Share Button

About the Author: Jason Maoz is the Senior Editor of The Jewish Press.


If you don't see your comment after publishing it, refresh the page.

Our comments section is intended for meaningful responses and debates in a civilized manner. We ask that you respect the fact that we are a religious Jewish website and avoid inappropriate language at all cost.

No Responses to “Bring The Bnei Menashe Home To Israel”

Comments are closed.

SocialTwist Tell-a-Friend

Current Top Story
Arab rioters hurl objects at Israeli security personnel who use pepper spray to quell the violence emanating from the Al Aqsa mosque on the Temple Mount.
Arab Violence Closes Temple Mount to Visitors Again
Latest Indepth Stories
Haredim riot after draft-dodger is arrested.

The reporter simply reports the news, but it is greater to be inspired to better the situation.

Bitton-041814

The Big Bang theory marked the scientific community’s first sense of the universe having a beginning.

MK Moshe-Feiglin

Freeing convicted murderers returns the status of Jewish existence to something less than sanctified.

Dov Shurin

“The bigger they are the harder they fall” describes what God had in mind for Olmert.

We, soldiers of the IDF, who stand guard over the people and the land, fulfill the hopes of the millions of Jewish people across the generations who sought freedom.

How much is the human mind able to grasp of the Divine?

Jews have brought the baggage of the galut (exile) mentality to the modern state of Israel.

The Haggadah is an instruction manual on how to survive as strangers in strange lands.

It’s finally happened. New York Times public editor Margaret Sullivan reported on her blog that “many readers…wrote to object to an [April 2] article…on the breakdown in peace talks between Israel and the Palestinians,” claiming “[they] found the headline misleading and the article itself lacking in context.” Ms. Sullivan provided one such letter, quoted the […]

Nor did it seem relevant that according to widely circulated media reports, Rev. Sharpton was caught on an FBI surveillance video discussing possible drug sales with an FBI agent.

Jewish soldiers in the Polish forces often encountered anti-Semitic prejudice.

When the state was established, gedolim went to Ben-Gurion and asked him not to draft women and, later, yeshiva bachrim.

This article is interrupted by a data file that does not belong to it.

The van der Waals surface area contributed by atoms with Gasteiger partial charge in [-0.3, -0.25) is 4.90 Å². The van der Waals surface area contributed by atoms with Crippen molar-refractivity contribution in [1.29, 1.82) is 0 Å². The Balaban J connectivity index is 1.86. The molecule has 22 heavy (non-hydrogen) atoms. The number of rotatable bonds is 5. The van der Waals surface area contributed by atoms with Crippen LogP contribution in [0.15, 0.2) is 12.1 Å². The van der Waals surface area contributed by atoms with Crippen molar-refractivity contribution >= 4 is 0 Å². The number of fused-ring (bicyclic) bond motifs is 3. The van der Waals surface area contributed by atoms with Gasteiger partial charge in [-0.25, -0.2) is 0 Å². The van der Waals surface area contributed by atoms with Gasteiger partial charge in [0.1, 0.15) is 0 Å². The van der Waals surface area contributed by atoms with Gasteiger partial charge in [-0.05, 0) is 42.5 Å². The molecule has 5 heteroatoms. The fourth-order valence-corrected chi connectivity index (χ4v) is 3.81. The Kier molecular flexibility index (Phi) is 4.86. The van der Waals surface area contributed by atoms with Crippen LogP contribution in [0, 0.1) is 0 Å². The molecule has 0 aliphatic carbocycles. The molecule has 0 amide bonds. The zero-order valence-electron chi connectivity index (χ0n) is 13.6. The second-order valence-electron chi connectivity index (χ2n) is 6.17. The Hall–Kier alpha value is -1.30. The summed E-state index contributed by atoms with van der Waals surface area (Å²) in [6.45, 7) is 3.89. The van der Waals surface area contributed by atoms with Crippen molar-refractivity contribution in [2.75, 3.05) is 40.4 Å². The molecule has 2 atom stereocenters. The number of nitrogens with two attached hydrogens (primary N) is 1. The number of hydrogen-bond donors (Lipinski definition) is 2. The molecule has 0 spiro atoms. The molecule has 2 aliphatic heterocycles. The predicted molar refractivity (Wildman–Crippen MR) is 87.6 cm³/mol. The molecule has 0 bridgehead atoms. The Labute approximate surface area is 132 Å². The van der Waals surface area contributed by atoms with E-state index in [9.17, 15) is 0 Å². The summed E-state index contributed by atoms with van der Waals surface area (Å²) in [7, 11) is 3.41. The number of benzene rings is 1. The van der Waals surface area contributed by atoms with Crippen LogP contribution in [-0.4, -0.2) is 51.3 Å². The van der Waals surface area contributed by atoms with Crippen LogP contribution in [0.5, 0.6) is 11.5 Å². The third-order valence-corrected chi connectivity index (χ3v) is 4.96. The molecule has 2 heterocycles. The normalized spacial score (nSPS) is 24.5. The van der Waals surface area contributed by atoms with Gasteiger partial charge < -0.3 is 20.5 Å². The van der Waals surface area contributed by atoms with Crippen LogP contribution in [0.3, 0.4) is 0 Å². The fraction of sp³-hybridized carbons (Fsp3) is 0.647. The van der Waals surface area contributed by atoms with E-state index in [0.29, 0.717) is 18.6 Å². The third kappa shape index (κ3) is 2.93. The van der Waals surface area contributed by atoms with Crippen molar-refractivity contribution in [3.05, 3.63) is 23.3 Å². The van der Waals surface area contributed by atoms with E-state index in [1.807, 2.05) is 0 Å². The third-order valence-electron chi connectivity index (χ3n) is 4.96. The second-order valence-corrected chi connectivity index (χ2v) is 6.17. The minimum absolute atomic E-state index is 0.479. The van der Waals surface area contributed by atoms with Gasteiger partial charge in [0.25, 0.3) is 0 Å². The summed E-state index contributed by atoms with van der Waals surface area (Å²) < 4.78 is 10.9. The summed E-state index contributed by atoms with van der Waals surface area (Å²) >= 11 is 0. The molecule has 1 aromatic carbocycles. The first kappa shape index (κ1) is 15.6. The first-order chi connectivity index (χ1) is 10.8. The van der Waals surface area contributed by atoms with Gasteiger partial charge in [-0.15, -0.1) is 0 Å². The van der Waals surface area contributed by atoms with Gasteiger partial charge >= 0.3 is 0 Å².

Perhaps worse than all the above is the acute lack of unity among Jews

At our seder we emulate the way it was celebrated in Temple times, as if the Temple still stood.

More Articles from Jason Maoz
Bob Grant

What really makes one wonder about the affinity felt by certain Jews for Grant was the welcome mat he put out for some of the country’s most pernicious anti-Semites.

Camelot-112213

With 2013 marking half a century since Kennedy’s fateful limousine ride in Dallas, the current revels are exceeding the revisionist frenzies of years past, with a seemingly endless parade of books, articles and television specials designed to assure us that, despite everything that has come to light about him since his death, JFK was a great president, or at least a very good president who would have been great had his life not been so cruelly cut short.

As someone who for the past fifteen years has been writing a column that largely focuses on the news media, I’ve read what is no doubt an altogether unhealthy number of books on the subject. Most of them were instantly forgettable while some created a brief buzz but failed to pass the test of time. And then there were those select few that merited a permanent spot on the bookshelf.

George W. Bush has been getting some positive media coverage lately, with recent polls showing him at least as popular as his successor, Barack Obama, and a big new book about the Bush presidency by New York Times chief White House correspondent Peter Baker (Days of Fire, Doubleday) portraying Bush as a much more hands-on chief executive than his detractors ever imagined.

Readers who’ve stuck with the Monitor over the years will forgive this rerun of sorts, but as we approach the fortieth anniversary of the Yom Kippur War – and with the stench of presidential indecisiveness hanging so heavily over Washington these days – it seemed only appropriate to revisit Richard Nixon’s role in enabling Israel to recover from the staggering setbacks it suffered in the first week of fighting.

Shakespeare had it right. The evil that men do indeed lives after them. Case in point: Nahum Goldmann, who served in a variety of Jewish and Zionist organizational leadership posts from the 1920s through the 1970s.

Oscar “Ossie” Schectman, who scored the first basket in the history of the league that evolved into the National Basketball Association, died last week at age 94.

It’s certainly been a while, hasn’t it? And yet it seems like the conversation was never really interrupted, as I’ve enjoyed, in the three and a half months since this column last appeared, many an interesting exchange, via e-mail and phone, with some very intelligent readers.

    Latest Poll

    Now that Kerry's "Peace Talks" are apparently over, are you...?







    View Results

    Loading ... Loading ...

Printed from: http://www.jewishpress.com/indepth/columns/bring-the-bnei-menashe-home-to-israel/2011/01/19/

Scan this QR code to visit this page online: